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Dive into Aquaculture: A Sustainable Seafood System

Contributors: Ginger Hultin, MS, RDN, CSO

Published: November 20, 2023

Farm salmon fishing in Norway is an example of aquaculture.
cookelma/iStock/Getty Images Plus

Some agricultural production systems rely on soil to farm plants for food. There’s also farming that involves raising land animals for food. But have you heard of aquaculture? Although it is sometimes referred to as “farmed fish,” aquaculture is more complex and involves both underwater plants and animals.

Aquaculture: The Basics

Farming in water includes environments such as oceans, rivers and even pens or tanks submerged in the water or on land, which is called inland or freshwater aquaculture. As of June 2023, there are approximately 600 species being farmed in countries around the world — significant for helping to feed the global population. Aquatic plants such as edible seaweeds or algae are being grown along with a variety of aquatic animals including: 

  • Fish (salmon, black sea bass, sablefish, yellowtail, pompano, trout, catfish)
  • Shellfish (oysters, clams, mussels, shrimp, crawfish)
  • Reptiles (crocodiles, alligators, turtles)
  • Amphibians (frogs)

Aquaculture is becoming increasingly complex, with a focus on plant and animal health and production practices. There also are other forms of farming in the water: hydroponics and aquaponics. Hydroponics is the process of farming or gardening plants in a water-based solution, rather than in soil, either on land or in water such as a lake, river or ocean. Aquaponics is the process of growing fish and plants together in the water without soil. The nutrients for the plants come from beneficial bacteria that convert fish waste into fertilizer. The plants help keep the tanks or containers clean, so it is considered a sustainable practice.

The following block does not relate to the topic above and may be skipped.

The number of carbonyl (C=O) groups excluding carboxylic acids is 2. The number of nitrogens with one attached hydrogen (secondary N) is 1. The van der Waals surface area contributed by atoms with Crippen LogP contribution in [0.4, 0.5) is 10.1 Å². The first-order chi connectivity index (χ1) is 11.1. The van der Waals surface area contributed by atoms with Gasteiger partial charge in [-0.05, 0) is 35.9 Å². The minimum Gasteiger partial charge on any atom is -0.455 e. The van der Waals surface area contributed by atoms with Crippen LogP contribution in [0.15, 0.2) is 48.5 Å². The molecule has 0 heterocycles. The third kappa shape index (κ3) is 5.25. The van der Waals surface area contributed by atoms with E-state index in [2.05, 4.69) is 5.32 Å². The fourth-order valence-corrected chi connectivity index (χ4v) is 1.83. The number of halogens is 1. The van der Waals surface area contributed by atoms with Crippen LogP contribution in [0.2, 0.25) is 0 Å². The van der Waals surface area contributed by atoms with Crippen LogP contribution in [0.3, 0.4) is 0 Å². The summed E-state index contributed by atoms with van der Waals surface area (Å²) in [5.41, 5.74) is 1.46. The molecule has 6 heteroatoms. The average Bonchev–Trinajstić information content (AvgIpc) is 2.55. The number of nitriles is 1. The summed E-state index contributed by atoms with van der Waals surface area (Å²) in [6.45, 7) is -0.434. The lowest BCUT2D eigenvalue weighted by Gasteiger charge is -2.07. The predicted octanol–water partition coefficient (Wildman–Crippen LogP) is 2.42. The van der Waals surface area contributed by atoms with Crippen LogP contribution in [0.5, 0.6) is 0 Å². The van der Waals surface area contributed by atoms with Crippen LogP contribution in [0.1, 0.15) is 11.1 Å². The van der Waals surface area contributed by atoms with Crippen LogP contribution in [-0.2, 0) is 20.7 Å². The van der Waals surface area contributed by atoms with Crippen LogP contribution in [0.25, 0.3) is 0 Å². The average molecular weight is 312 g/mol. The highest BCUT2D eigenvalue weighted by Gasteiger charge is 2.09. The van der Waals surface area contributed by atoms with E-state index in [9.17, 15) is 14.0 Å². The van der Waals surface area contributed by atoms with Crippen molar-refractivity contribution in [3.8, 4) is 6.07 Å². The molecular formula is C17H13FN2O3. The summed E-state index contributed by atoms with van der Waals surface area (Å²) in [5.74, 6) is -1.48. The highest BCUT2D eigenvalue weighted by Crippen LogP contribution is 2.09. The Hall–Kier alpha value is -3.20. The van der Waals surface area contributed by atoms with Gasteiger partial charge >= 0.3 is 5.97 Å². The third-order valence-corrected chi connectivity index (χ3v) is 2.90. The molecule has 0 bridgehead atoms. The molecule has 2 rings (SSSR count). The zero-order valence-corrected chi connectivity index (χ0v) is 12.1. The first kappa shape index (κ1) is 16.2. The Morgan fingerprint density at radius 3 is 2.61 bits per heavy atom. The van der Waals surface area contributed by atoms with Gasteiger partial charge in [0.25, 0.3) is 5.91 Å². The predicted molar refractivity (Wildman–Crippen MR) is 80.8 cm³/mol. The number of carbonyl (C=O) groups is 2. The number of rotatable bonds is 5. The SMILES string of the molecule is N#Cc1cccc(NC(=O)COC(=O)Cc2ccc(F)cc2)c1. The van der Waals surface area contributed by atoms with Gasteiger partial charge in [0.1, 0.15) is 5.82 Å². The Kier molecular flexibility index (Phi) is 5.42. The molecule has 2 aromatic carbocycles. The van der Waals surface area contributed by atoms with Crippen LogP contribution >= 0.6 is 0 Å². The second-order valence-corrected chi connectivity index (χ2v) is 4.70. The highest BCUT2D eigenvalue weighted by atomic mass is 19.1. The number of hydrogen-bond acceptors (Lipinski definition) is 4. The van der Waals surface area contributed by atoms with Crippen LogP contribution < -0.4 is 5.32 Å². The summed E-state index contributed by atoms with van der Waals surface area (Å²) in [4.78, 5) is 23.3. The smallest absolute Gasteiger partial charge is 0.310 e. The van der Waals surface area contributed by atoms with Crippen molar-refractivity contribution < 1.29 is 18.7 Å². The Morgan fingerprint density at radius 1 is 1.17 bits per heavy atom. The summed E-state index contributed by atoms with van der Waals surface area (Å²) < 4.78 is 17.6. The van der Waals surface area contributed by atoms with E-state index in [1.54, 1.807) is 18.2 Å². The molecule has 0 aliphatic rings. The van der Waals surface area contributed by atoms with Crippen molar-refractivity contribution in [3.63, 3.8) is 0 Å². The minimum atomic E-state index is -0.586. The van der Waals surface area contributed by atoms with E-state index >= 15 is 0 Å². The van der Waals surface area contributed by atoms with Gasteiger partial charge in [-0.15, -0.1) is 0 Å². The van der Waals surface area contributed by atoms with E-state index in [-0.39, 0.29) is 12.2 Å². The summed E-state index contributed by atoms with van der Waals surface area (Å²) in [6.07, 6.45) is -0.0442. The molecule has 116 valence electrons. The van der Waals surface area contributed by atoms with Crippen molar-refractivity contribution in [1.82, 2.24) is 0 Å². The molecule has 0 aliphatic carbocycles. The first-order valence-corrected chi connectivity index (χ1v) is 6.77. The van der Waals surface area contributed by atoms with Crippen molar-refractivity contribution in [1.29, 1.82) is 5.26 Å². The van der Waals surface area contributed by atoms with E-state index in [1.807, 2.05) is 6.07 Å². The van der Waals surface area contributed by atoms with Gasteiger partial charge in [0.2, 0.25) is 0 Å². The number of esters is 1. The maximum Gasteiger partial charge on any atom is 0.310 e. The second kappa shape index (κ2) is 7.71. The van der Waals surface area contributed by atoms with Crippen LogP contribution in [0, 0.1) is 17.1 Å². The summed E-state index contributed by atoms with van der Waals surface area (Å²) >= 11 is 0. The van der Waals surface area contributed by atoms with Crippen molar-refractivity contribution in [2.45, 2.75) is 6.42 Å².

Farmed Fish vs. Aquaculture

Aquaculture is a farming practice that does encompass “farming” fish. However, according to the National Oceanic and Atmospheric Administration, also known as the NOAA Fisheries, farm-raised fish and shellfish grown in the United States are held to rigorous standards to ensure safety. Since most seafood consumed in the U.S. is imported from other countries, the U.S. Food and Drug Administration has established several processes to oversee its safety.

How Aquaculture Contributes to Sustainability

Aquaculture plays an increasingly vital role in the sustainability of food that grows both in the oceans and in freshwater. It can be used to increase accessibility and affordability of seafood for consumers and support guidance such as the 2020-2025 Dietary Guidelines for Americans, which encourages the consumption of seafood for health.

Aquaculture also plays a role in supporting wild seafood. When fish and shellfish are farmed, it helps to sustain fisheries that harvest wild-caught seafood. Aquaculture also can be used to protect wild seafood habitats and revitalize or support the environment, as well as the health of threatened or endangered species of fish or shellfish.

According to the FDA, about 90% of seafood eaten in the United States is imported — and more than half of it is produced through aquaculture practices. The FDA, along with other agencies, holds seafood grown through aquaculture to the same standards as fresh or wild seafood. Aquatic animal health in the United States is monitored through the U.S. Department of Agriculture’s Animal and Plant Health Inspection Service, which works with the World Organization for Animal Health to ensure standards are maintained in the health and safety of aquatic animals and their international trade. As the world’s population grows and demands more seafood, it’s important for farming in water to be sustainable, safe and effective.

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